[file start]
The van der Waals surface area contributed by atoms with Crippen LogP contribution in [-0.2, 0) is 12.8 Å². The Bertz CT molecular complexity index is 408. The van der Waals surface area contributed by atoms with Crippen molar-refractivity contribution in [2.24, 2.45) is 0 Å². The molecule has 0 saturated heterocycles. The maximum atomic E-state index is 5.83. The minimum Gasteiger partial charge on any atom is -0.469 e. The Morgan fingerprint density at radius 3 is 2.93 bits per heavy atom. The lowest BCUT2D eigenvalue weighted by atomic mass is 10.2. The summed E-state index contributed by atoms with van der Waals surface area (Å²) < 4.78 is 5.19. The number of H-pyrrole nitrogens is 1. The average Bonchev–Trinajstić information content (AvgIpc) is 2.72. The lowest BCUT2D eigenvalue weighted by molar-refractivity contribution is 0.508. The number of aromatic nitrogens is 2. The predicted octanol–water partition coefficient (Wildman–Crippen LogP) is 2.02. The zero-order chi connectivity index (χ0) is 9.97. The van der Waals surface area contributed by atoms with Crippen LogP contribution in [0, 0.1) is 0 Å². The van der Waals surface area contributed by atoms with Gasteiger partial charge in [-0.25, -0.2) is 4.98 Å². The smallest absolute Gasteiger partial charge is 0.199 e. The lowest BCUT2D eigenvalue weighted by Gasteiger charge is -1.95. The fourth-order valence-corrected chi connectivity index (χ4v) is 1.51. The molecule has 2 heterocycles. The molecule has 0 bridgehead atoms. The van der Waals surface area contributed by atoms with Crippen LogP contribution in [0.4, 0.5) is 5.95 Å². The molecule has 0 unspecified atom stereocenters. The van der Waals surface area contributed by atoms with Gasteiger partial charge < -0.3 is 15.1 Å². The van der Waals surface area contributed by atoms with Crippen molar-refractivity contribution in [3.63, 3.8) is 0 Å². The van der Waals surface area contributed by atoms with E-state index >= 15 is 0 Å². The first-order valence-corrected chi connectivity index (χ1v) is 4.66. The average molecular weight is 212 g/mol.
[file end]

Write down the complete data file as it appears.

The van der Waals surface area contributed by atoms with Crippen LogP contribution in [-0.2, 0) is 12.8 Å². The Bertz CT molecular complexity index is 408. The van der Waals surface area contributed by atoms with Crippen molar-refractivity contribution in [2.24, 2.45) is 0 Å². The molecule has 0 saturated heterocycles. The maximum atomic E-state index is 5.83. The minimum Gasteiger partial charge on any atom is -0.469 e. The Morgan fingerprint density at radius 3 is 2.93 bits per heavy atom. The lowest BCUT2D eigenvalue weighted by atomic mass is 10.2. The summed E-state index contributed by atoms with van der Waals surface area (Å²) < 4.78 is 5.19. The number of H-pyrrole nitrogens is 1. The average Bonchev–Trinajstić information content (AvgIpc) is 2.72. The lowest BCUT2D eigenvalue weighted by molar-refractivity contribution is 0.508. The number of aromatic nitrogens is 2. The predicted octanol–water partition coefficient (Wildman–Crippen LogP) is 2.02. The zero-order chi connectivity index (χ0) is 9.97. The van der Waals surface area contributed by atoms with Crippen LogP contribution in [0, 0.1) is 0 Å². The van der Waals surface area contributed by atoms with Gasteiger partial charge in [-0.25, -0.2) is 4.98 Å². The smallest absolute Gasteiger partial charge is 0.199 e. The lowest BCUT2D eigenvalue weighted by Gasteiger charge is -1.95. The fourth-order valence-corrected chi connectivity index (χ4v) is 1.51. The molecule has 2 heterocycles. The molecule has 0 bridgehead atoms. The van der Waals surface area contributed by atoms with Crippen LogP contribution in [0.4, 0.5) is 5.95 Å². The molecule has 0 unspecified atom stereocenters. The van der Waals surface area contributed by atoms with Gasteiger partial charge < -0.3 is 15.1 Å². The van der Waals surface area contributed by atoms with Crippen molar-refractivity contribution in [3.63, 3.8) is 0 Å². The van der Waals surface area contributed by atoms with E-state index >= 15 is 0 Å². The first-order valence-corrected chi connectivity index (χ1v) is 4.66. The average molecular weight is 212 g/mol.